NASA paid to find out how the world's religions would react to bombshell proof of alien life.
The space agency partially funded research which found religious people are better prepared for an extraterrestrial discovery than atheists.
In 2016, 24 experts gathered at Princeton University's Center for Theological Inquiry for a programme exploring how easily certain religious sects could accept news of otherworldly beings.
Reverend Dr Andrew Davison of the University of Cambridge revealed earlier this month that he was one of the two dozen theologians delving deep into the discussion.
According to the director of the Princeton based Inquiry Will Storrar, NASA was keen to produce "serious scholarship" on the "profound wonder and mystery and implication of finding microbial life on another planet."
A NASA spokesperson told The Hill that the agency's astrobiology program backed the inquiry with partial funding of $1.1 million (£815,000) in a grant for studies between 2015 and 2017. The spokesperson added that NASA had did not handpick the researchers but left personnel selection to the inquiry.
Dr Davison, whose own work involves studying how astrobiology and Christianity interconnect, says religious people around the world are likely to be more accepting of aliens.
Atheists on the other hand could be left searching for faith if alien life is proven, Insider reports.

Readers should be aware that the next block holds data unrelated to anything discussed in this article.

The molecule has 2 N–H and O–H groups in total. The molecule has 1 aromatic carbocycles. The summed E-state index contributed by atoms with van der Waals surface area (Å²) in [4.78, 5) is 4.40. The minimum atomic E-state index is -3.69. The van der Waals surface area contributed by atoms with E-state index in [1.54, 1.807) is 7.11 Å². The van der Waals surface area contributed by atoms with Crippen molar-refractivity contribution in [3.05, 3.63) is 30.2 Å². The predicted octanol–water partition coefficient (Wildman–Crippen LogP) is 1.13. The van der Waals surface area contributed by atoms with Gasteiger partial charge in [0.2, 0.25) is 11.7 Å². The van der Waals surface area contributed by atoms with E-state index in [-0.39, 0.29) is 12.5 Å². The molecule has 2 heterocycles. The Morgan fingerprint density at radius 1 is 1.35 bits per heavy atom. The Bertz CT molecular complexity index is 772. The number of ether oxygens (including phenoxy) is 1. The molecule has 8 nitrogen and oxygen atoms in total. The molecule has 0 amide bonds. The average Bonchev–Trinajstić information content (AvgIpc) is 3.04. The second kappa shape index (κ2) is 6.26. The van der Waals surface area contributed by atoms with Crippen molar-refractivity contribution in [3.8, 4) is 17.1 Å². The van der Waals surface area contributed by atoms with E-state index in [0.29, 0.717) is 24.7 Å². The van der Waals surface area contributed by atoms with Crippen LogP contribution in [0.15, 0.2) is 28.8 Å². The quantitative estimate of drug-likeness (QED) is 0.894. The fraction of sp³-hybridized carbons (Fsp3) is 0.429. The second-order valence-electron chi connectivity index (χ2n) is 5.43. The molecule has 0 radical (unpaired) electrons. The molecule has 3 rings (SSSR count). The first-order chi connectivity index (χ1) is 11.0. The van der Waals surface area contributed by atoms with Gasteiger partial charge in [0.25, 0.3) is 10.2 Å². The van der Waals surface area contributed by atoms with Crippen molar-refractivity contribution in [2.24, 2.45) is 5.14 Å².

Spaced Out: Bringing you amazing UFO stories and videos every week – sign up now
The Times reports that in his new book 'Astrobiology and Christian Doctrine', Davison writes: "The headline findings are that adherents of a range of religious traditions report that they can take the idea in their stride."
Dr Davison also wrote in the book set for release in the new year, that the nonreligious community appears to "overestimate the challenges that religious people" are likely to come up against following evidence of aliens.
For more incredible stories from the Daily Star, make sure you sign up to one of our newsletters here
He said a "large number of people would turn to their religious traditions for guidance" if we learned of life beyond Earth.
He added that detection of alien life "might come in a decade or only in future centuries or perhaps never at all but if or where it does, it will be useful to have thought through the implications in advance."
Other religious experts, including a rabbi, an imam, and an Anglican priest agreed that the discovery of aliens would strengthen their followers' faith – not end it.
Source: Read Full Article